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Drone industry ready to take off thanks to new EU Regulation

 
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Drone industry ready to take off thanks to new EU Regulation

Birgitta Van Itterbeek

On 11 September the new Basic Regulation on aviation safety rules came into force including for the first time a new section for drones (Unmanned aircraft or UAS). Until recently all UAS weighing less than 150 kg were regulated at national level, creating disparate rules throughout the EU member states. Now competence for all drones, including small drones (less than 150 kg) has been transferred to the EU. The European Commission is now preparing implementing and delegated regulations. It is foreseen that those will enter into force early 2019 with a two years transition regime Read more here.

Why need for EU drone Regulations

Drones are a rapidly-developing sector. It is expected that within 20 years the European drone sector will directly employ more than 100,000 people and have an economic impact exceeding €10 billion per year, mainly in services.

Drones can by definition cross the borders and without common rules with respect to product standards and the operations, cross border operations of drones are a real challenge.

The strategy of the EU is the safe and secure integration of drones into the European aviation system from 2019 onwards through the development of:

a)    A common safety regulatory frame work, proportionate to risks for drones of all classes. This is to enable the creation of a single European market for civil drones applications;

b)    The necessary enabling technologies

c)    Measures to ensure the protection of citizens; and

d)    Measures to support market development and European industries

The EU has been working on this since 2014. On 12 June the EU Parliament approved the new Basic Regulation on aviation and safety rules and on 26 June this is approved by the EU Council and came into force on 11 September 2018. It sets out basic rules that both drones as a product and their operations must meet and it extends the EU competence on drones regardless of their weight.

Two further Regulations are planned: the delegated regulation regarding the technical requirements on consumer drones and an implementing regulation setting out the requirements concerning all drones and drone operations that are risk-based and proportionate and taking into account the principles of proportionality as well as measures to mitigate the risks of drones operations in open and specific categories.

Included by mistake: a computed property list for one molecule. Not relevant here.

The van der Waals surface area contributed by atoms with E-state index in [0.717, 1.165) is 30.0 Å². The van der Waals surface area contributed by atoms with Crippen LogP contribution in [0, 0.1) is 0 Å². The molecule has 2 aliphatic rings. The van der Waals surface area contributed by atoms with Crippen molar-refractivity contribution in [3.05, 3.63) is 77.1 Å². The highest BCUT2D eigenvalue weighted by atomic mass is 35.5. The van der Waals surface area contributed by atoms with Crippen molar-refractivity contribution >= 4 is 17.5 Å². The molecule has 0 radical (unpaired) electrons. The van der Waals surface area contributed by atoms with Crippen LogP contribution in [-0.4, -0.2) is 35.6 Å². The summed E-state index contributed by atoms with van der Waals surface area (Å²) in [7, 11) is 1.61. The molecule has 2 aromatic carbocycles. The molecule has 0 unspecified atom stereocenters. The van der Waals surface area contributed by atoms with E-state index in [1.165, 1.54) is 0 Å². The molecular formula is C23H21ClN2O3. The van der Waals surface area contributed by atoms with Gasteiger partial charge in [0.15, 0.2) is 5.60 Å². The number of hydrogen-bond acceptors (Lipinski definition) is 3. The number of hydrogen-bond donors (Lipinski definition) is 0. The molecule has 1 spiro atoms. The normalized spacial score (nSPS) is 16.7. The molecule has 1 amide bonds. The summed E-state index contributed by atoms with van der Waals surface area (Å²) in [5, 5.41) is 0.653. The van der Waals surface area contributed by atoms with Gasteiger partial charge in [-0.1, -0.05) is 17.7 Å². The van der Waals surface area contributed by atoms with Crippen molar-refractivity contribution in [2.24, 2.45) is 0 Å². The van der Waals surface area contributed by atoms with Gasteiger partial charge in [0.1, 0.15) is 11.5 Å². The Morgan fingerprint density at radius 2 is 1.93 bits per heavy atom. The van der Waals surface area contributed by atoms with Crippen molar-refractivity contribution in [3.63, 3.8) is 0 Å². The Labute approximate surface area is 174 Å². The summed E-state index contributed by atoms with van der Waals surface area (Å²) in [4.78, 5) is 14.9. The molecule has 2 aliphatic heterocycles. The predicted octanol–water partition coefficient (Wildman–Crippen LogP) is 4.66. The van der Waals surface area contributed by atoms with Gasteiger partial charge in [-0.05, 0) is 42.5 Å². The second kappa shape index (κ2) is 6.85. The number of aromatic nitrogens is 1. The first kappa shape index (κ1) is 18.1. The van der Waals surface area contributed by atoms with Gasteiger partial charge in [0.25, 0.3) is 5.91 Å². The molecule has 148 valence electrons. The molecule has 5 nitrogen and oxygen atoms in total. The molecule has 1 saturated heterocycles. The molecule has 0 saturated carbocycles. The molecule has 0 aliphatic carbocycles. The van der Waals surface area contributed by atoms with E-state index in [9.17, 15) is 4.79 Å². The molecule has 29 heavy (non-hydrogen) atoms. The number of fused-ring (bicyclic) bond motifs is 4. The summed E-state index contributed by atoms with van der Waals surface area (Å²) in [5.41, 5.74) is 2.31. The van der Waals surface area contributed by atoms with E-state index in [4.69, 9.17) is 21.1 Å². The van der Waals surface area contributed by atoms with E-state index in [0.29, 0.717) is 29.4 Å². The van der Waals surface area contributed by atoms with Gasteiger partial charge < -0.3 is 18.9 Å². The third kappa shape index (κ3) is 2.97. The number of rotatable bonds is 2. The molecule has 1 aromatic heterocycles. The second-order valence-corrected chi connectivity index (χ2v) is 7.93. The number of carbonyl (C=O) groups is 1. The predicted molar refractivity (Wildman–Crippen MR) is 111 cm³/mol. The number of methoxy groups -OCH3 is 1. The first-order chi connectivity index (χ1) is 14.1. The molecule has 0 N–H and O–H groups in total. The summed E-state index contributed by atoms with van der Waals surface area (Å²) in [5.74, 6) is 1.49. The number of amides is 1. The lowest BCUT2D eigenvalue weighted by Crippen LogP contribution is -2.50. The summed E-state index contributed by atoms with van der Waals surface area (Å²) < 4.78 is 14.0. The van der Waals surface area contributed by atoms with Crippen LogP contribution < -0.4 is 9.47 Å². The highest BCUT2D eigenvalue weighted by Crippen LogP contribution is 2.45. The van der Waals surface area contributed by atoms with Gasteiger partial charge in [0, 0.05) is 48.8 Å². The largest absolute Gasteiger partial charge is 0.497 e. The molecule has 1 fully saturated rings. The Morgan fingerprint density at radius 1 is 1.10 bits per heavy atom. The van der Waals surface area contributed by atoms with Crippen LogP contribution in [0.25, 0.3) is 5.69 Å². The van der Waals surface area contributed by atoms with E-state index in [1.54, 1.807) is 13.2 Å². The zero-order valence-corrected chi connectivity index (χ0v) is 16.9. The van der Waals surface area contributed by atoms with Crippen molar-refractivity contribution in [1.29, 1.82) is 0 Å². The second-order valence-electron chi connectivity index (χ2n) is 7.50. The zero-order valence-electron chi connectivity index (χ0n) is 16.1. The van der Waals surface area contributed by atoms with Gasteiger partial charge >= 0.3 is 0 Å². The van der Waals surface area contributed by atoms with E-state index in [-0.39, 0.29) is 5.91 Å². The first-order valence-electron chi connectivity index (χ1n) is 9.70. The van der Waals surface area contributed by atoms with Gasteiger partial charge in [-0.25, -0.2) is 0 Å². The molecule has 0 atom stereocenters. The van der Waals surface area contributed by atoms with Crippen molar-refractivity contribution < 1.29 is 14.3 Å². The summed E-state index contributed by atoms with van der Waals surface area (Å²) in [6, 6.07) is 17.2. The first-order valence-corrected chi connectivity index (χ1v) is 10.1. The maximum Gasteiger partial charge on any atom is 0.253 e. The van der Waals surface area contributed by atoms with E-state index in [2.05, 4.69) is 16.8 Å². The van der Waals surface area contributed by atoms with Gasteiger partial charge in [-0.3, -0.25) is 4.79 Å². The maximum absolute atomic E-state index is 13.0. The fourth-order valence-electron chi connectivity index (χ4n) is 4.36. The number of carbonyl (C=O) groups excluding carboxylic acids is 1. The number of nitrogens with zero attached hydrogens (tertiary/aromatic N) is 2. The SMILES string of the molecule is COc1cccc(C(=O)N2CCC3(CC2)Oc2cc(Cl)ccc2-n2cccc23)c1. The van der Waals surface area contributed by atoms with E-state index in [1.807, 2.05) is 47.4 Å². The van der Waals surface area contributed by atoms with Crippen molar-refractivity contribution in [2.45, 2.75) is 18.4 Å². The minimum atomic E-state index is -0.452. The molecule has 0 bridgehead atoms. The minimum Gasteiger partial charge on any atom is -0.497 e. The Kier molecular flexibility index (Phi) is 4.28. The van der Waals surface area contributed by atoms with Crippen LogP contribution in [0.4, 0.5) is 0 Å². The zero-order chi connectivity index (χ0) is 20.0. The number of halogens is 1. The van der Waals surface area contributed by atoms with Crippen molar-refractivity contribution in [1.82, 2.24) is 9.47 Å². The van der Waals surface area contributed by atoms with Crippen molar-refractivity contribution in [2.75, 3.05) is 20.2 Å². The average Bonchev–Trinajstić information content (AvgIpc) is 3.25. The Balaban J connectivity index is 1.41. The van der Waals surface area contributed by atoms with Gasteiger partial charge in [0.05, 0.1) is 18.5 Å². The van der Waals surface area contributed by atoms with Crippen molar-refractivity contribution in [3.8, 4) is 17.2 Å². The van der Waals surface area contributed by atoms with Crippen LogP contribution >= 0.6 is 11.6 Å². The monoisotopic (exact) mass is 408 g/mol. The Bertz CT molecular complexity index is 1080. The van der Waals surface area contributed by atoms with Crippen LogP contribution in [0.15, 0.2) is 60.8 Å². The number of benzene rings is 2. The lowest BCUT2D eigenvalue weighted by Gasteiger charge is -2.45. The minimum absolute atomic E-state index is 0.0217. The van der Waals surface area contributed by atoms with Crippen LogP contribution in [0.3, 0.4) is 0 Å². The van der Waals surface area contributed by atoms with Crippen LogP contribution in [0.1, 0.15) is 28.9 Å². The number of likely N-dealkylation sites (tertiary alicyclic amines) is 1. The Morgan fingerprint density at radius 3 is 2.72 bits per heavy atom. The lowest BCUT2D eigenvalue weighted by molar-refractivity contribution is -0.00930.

Changes to Basic Regulation

The basic regulation confers powers on the Commission to adopt implementing regulations and delegated regulations (Chapter III, Section VII). In its annex IX the Basic regulation contains essential requirements for drones – the starting point for design, production, maintenance and operation, generic requirements for all drones and more detailed requirements for classes subject to certification or declaration.

Draft Drone Regulations

The two draft regulations are still subject to formal consultation.

The implementing regulation creates three categories: open, specific and certified. The Implementing regulation only relates at present to the open and specific categories.

The open categories are in principle low risk drones. They do not require prior authorization by the competent authorities; nor a declaration by the drone operator before the operation takes place. But if the weight more than 250 grams, they will need to be registered.

The requirements refer to line of sight operations, maximum platform weight of 25 kg, maximum altitude 120 m a.g.l. (except where flying over a fixed obstacle over 70 m), limited flight over uninvolved people and meet criteria of classes C0-C4. Remote pilot must have the ability to take control. So autonomous operations are excluded.

The specific category  means a category of drone operations that considering the risk involved require an authorization by the competent authority before the operation takes place, except for standard scenarios for which a declaration by the drone operator is sufficient or when the operator holds a light drone operator certificate with privileges.

A certified category means a category of drone operation which requires the certification of the drone and its operator as well as licensing of the flight crew.

De delegated regulation sets out the product requirements for the open category drones. It divides them into 5 classes: classes C0-C4 and provides an electronic identification system.

Registration

All operators must register the drones weighing more than 250 grams. At present only drones weighing more than 1 kg must be registered in Belgium. Registration marks must be displayed. The registration must occur by reference to the class of the drones. This applies to both open and the specific operations.

Implementation

Entry into force estimated early 2019 for the delegated and implementing regulations. The implementing regulation annex is expected three months thereafter. There will be a two year transition regime, extending validity of existing authorizations and member states’ option to suspend certain open category requirements.

Issues

Member states remain competent to create no/restricted drone zones.

There will be a high volume of drones which will need to be registered. Many of the small drones are now not registered.

The main challenge is still the U-space and the unmanned traffic management systems.

Other regulatory authorities will need to work together on safety issues.

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Calendar

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OneLife Masterclass
Hilde Van den Keybus
Aviation Law News’ European drone law webinar
Birgitta Van Itterbeek
Juristendagen 2018
Tom Messiaen
Nele Somers
Birgitta Van Itterbeek
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